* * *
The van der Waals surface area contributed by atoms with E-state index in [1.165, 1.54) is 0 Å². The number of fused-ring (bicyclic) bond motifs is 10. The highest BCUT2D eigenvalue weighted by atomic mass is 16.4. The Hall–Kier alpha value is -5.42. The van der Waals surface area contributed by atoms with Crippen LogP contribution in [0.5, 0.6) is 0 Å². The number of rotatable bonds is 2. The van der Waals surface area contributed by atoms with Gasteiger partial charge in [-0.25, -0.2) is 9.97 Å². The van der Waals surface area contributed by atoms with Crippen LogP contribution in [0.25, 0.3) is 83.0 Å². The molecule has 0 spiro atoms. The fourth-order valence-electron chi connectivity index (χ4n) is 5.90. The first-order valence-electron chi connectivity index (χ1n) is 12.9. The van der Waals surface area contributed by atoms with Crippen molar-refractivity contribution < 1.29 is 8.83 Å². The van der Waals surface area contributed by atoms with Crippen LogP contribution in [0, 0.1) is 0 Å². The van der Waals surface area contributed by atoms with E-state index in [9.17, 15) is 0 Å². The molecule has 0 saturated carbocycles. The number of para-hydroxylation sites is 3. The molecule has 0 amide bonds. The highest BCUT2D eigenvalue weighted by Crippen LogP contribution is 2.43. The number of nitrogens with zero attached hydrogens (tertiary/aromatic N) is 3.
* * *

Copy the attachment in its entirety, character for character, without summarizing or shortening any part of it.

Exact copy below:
The van der Waals surface area contributed by atoms with E-state index in [1.165, 1.54) is 0 Å². The number of fused-ring (bicyclic) bond motifs is 10. The highest BCUT2D eigenvalue weighted by atomic mass is 16.4. The Hall–Kier alpha value is -5.42. The van der Waals surface area contributed by atoms with Crippen LogP contribution in [0.5, 0.6) is 0 Å². The number of rotatable bonds is 2. The van der Waals surface area contributed by atoms with Gasteiger partial charge in [-0.25, -0.2) is 9.97 Å². The van der Waals surface area contributed by atoms with Crippen LogP contribution in [0.25, 0.3) is 83.0 Å². The molecule has 0 spiro atoms. The fourth-order valence-electron chi connectivity index (χ4n) is 5.90. The first-order valence-electron chi connectivity index (χ1n) is 12.9. The van der Waals surface area contributed by atoms with Crippen molar-refractivity contribution < 1.29 is 8.83 Å². The van der Waals surface area contributed by atoms with Crippen LogP contribution in [0, 0.1) is 0 Å². The van der Waals surface area contributed by atoms with E-state index in [9.17, 15) is 0 Å². The molecule has 0 saturated carbocycles. The number of para-hydroxylation sites is 3. The molecule has 0 amide bonds. The highest BCUT2D eigenvalue weighted by Crippen LogP contribution is 2.43. The number of nitrogens with zero attached hydrogens (tertiary/aromatic N) is 3.